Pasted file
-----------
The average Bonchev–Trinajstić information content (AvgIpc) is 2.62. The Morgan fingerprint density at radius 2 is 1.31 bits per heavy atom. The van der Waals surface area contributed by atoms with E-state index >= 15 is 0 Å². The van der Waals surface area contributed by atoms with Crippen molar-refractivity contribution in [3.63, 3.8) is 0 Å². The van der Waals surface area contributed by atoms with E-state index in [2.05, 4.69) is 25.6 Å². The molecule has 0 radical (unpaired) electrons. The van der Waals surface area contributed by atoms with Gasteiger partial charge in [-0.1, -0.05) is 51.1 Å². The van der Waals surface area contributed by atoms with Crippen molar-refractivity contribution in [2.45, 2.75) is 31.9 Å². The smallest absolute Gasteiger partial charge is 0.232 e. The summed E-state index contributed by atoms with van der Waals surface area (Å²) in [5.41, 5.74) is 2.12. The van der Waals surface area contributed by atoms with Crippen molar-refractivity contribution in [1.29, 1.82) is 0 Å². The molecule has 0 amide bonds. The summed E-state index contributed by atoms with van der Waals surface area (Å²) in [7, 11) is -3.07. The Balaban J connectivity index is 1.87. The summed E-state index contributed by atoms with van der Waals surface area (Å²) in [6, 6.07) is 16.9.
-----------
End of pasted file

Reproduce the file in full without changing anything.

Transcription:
The average Bonchev–Trinajstić information content (AvgIpc) is 2.62. The Morgan fingerprint density at radius 2 is 1.31 bits per heavy atom. The van der Waals surface area contributed by atoms with E-state index >= 15 is 0 Å². The van der Waals surface area contributed by atoms with Crippen molar-refractivity contribution in [3.63, 3.8) is 0 Å². The van der Waals surface area contributed by atoms with E-state index in [2.05, 4.69) is 25.6 Å². The molecule has 0 radical (unpaired) electrons. The van der Waals surface area contributed by atoms with Gasteiger partial charge in [-0.1, -0.05) is 51.1 Å². The van der Waals surface area contributed by atoms with Crippen molar-refractivity contribution in [2.45, 2.75) is 31.9 Å². The smallest absolute Gasteiger partial charge is 0.232 e. The summed E-state index contributed by atoms with van der Waals surface area (Å²) in [5.41, 5.74) is 2.12. The van der Waals surface area contributed by atoms with Crippen molar-refractivity contribution in [1.29, 1.82) is 0 Å². The molecule has 0 amide bonds. The summed E-state index contributed by atoms with van der Waals surface area (Å²) in [7, 11) is -3.07. The Balaban J connectivity index is 1.87. The summed E-state index contributed by atoms with van der Waals surface area (Å²) in [6, 6.07) is 16.9.